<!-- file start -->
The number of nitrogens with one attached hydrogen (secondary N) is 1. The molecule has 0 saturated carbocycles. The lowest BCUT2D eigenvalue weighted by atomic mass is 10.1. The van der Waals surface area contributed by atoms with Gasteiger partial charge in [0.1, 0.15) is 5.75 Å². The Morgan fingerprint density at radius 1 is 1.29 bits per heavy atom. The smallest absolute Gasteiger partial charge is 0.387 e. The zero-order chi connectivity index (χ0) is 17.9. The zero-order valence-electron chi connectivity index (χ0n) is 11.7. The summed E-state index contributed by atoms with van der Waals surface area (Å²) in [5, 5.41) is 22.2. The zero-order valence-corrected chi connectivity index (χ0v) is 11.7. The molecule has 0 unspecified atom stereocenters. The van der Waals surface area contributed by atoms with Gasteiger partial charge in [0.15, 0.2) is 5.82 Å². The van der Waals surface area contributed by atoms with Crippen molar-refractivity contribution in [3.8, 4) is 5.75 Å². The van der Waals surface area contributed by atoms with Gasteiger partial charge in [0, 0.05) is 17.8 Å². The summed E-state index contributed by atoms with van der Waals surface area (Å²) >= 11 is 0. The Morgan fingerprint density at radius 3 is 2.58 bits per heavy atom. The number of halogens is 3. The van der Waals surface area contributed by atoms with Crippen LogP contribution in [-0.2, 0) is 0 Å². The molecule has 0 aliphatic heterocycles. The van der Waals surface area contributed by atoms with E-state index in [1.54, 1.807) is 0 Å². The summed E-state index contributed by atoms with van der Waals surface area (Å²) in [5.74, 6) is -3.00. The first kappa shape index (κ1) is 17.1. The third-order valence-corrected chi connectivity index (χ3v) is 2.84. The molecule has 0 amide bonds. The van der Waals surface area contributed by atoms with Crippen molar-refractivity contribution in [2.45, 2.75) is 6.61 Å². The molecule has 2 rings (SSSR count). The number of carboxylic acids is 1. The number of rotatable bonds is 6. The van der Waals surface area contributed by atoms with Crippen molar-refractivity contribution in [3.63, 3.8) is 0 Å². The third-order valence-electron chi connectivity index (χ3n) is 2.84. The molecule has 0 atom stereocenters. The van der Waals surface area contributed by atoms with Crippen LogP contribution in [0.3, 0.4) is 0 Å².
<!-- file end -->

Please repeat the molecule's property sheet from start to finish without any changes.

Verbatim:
The number of nitrogens with one attached hydrogen (secondary N) is 1. The molecule has 0 saturated carbocycles. The lowest BCUT2D eigenvalue weighted by atomic mass is 10.1. The van der Waals surface area contributed by atoms with Gasteiger partial charge in [0.1, 0.15) is 5.75 Å². The Morgan fingerprint density at radius 1 is 1.29 bits per heavy atom. The smallest absolute Gasteiger partial charge is 0.387 e. The zero-order chi connectivity index (χ0) is 17.9. The zero-order valence-electron chi connectivity index (χ0n) is 11.7. The summed E-state index contributed by atoms with van der Waals surface area (Å²) in [5, 5.41) is 22.2. The zero-order valence-corrected chi connectivity index (χ0v) is 11.7. The molecule has 0 unspecified atom stereocenters. The van der Waals surface area contributed by atoms with Gasteiger partial charge in [0.15, 0.2) is 5.82 Å². The van der Waals surface area contributed by atoms with Crippen molar-refractivity contribution in [3.8, 4) is 5.75 Å². The van der Waals surface area contributed by atoms with Gasteiger partial charge in [0, 0.05) is 17.8 Å². The summed E-state index contributed by atoms with van der Waals surface area (Å²) >= 11 is 0. The Morgan fingerprint density at radius 3 is 2.58 bits per heavy atom. The number of halogens is 3. The van der Waals surface area contributed by atoms with Crippen LogP contribution in [-0.2, 0) is 0 Å². The molecule has 0 aliphatic heterocycles. The van der Waals surface area contributed by atoms with E-state index in [1.54, 1.807) is 0 Å². The summed E-state index contributed by atoms with van der Waals surface area (Å²) in [5.74, 6) is -3.00. The first kappa shape index (κ1) is 17.1. The third-order valence-corrected chi connectivity index (χ3v) is 2.84. The molecule has 0 amide bonds. The van der Waals surface area contributed by atoms with Crippen molar-refractivity contribution in [2.45, 2.75) is 6.61 Å². The molecule has 2 rings (SSSR count). The number of carboxylic acids is 1. The number of rotatable bonds is 6. The van der Waals surface area contributed by atoms with Crippen molar-refractivity contribution in [3.63, 3.8) is 0 Å². The third-order valence-electron chi connectivity index (χ3n) is 2.84. The molecule has 0 atom stereocenters. The van der Waals surface area contributed by atoms with Crippen LogP contribution in [0.3, 0.4) is 0 Å².